The announcement means a significant part of the US population – amounting to tens of millions of Americans – are now eligible for a third shot six months after their second.
The decision was expected and came after an independent expert panel convened by the regulatory agency last week voted in favour of recommending the move.
The panel, however, rejected an initial plan by the White House to fully approve Pfizer boosters for everyone aged 16 and over, in what amounted to a rare rebuke of President Joe Biden’s administration.
The group of vaccinologists, infectious disease specialists and epidemiologists concluded that the benefit-risk balance differed for younger people.
Boosters vs global distribution
Pfizer COVID-19 boosters are currently being debated by a separate body of experts convened by the Centers for Disease Control and Prevention (CDC), which may recommend further specifics about recipients.
For example, if obesity is considered as putting a person “at high risk of severe COVID”, that definition would cover more than 42 percent of the US population aged over 20.
The CDC may also have to define which workplaces and other settings might lead to “frequent institutional or occupational exposure to SARS-CoV-2.”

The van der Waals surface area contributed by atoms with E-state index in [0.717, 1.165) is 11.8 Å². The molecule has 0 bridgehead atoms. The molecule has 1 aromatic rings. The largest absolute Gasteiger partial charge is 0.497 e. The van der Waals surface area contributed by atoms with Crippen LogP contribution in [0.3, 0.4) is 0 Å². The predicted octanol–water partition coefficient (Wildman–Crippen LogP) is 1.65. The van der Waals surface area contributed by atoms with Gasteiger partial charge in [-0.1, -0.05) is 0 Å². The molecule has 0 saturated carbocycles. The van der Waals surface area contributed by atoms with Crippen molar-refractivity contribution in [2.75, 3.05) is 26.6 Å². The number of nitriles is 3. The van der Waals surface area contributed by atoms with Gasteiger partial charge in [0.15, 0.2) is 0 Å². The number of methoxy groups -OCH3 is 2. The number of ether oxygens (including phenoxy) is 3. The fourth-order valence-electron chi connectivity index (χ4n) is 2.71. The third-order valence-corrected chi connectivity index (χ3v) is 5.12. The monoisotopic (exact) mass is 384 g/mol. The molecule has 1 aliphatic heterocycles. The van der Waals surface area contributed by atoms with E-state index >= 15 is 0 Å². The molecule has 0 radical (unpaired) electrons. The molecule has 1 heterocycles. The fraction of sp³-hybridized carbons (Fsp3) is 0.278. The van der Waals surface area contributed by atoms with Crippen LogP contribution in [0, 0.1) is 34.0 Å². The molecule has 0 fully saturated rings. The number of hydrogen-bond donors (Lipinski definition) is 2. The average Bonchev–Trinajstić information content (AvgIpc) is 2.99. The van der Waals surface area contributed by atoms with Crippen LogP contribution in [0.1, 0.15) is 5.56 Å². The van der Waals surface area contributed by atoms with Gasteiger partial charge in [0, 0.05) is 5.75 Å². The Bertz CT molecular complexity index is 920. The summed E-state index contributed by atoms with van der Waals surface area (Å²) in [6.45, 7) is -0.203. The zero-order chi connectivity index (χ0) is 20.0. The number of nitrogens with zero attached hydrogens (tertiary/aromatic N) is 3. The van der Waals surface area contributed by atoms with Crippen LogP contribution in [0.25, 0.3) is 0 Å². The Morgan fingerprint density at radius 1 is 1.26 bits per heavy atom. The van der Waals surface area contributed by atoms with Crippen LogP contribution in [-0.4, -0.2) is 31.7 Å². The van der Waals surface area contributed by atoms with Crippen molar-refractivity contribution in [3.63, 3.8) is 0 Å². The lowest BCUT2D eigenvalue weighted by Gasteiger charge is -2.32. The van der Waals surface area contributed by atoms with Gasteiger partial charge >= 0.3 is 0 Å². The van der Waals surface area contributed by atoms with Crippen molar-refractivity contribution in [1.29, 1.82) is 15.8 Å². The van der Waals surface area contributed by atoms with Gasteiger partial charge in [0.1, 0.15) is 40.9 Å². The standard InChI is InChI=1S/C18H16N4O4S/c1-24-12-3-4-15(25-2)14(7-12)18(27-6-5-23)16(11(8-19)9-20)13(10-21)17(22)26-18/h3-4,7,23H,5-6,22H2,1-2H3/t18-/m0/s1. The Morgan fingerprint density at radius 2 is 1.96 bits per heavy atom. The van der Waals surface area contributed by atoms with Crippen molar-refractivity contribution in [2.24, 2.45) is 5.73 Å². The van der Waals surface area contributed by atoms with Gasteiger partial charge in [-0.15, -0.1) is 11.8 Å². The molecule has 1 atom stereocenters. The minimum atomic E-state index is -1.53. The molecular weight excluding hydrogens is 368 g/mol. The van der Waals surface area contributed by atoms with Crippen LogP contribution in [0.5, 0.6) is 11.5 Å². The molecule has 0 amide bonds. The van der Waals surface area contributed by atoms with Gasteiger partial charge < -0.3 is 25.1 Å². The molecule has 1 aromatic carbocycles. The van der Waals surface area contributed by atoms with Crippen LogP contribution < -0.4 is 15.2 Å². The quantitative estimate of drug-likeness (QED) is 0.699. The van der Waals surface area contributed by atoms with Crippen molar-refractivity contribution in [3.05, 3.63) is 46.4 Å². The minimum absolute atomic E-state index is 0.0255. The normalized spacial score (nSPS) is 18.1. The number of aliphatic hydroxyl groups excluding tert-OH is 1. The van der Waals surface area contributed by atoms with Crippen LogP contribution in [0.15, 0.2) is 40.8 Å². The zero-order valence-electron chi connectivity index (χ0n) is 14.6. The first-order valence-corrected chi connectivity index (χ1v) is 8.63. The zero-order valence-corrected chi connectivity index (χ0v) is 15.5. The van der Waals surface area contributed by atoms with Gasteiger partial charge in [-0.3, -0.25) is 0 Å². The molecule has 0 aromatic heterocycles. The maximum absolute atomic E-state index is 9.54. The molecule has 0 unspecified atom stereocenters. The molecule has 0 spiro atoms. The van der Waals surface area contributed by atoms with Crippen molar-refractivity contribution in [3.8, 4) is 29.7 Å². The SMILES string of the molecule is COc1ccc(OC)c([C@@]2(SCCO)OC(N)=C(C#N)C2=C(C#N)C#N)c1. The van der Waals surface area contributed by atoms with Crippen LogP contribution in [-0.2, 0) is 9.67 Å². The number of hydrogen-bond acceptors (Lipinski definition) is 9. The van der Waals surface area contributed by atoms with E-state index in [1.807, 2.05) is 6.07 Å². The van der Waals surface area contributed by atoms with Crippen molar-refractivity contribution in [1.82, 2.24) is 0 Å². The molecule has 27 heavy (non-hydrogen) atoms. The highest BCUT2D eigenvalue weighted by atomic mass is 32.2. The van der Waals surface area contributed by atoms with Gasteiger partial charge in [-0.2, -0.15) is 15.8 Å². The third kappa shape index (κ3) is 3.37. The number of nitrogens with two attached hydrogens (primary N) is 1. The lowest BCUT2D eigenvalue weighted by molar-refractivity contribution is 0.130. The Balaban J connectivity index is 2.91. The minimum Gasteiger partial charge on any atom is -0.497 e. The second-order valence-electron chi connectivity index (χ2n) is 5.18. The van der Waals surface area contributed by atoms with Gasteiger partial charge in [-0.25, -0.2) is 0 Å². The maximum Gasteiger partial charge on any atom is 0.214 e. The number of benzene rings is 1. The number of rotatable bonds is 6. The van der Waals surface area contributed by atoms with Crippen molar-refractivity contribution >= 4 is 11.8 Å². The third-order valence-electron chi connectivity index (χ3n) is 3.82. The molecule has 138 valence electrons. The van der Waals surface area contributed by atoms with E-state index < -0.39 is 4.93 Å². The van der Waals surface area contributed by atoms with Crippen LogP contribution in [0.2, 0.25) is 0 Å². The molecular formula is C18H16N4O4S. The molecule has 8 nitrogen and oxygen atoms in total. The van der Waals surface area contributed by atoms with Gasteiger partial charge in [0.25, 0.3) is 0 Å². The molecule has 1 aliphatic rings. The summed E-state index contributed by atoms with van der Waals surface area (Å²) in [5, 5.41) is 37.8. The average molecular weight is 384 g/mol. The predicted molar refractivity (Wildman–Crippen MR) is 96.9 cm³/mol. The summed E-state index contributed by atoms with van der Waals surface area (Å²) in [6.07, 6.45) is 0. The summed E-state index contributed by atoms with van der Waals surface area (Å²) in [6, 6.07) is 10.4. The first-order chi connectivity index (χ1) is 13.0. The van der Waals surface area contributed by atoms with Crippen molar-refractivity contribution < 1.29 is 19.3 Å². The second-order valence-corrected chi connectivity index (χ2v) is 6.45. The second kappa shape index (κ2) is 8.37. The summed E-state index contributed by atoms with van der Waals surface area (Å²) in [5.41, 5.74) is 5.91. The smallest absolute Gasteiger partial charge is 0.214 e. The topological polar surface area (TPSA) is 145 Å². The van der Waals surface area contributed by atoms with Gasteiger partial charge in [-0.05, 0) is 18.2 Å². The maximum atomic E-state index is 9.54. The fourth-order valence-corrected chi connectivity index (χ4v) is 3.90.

For its part, the FDA indicated this would cover “health care workers, teachers and day care staff, grocery workers and those in homeless shelters or prisons, among others”.
The FDA’s emergency use authorisation (EUA) applies to those aged 18 and up for the high risk of severe disease and high-exposure categories. It also only applies to the Pfizer vaccine.
There has been no decision made on boosters for recipients of the Moderna and Johnson & Johnson vaccines, the only other inoculants authorised for use in the US.
A number of studies have shown two doses of Pfizer or Moderna, or a single shot of J&J, continue to confer high protection against severe outcomes – but this is slightly reduced for the elderly.
The update comes in the midst of an international debate over whether it is ethical for rich countries to provide booster shots when most poor countries remain without widespread access to vaccines to administer even first doses.
The World Health Organization has called for a moratorium on wealthy countries giving out boosters.
The US has argued it is possible to both help middle- and lower-income nations while also protecting its own vulnerable people.
On Wednesday, President Biden announced the US would buy 500 million more doses of the Pfizer vaccine for the world, bringing its total contribution to the global supply to 1.1 billion.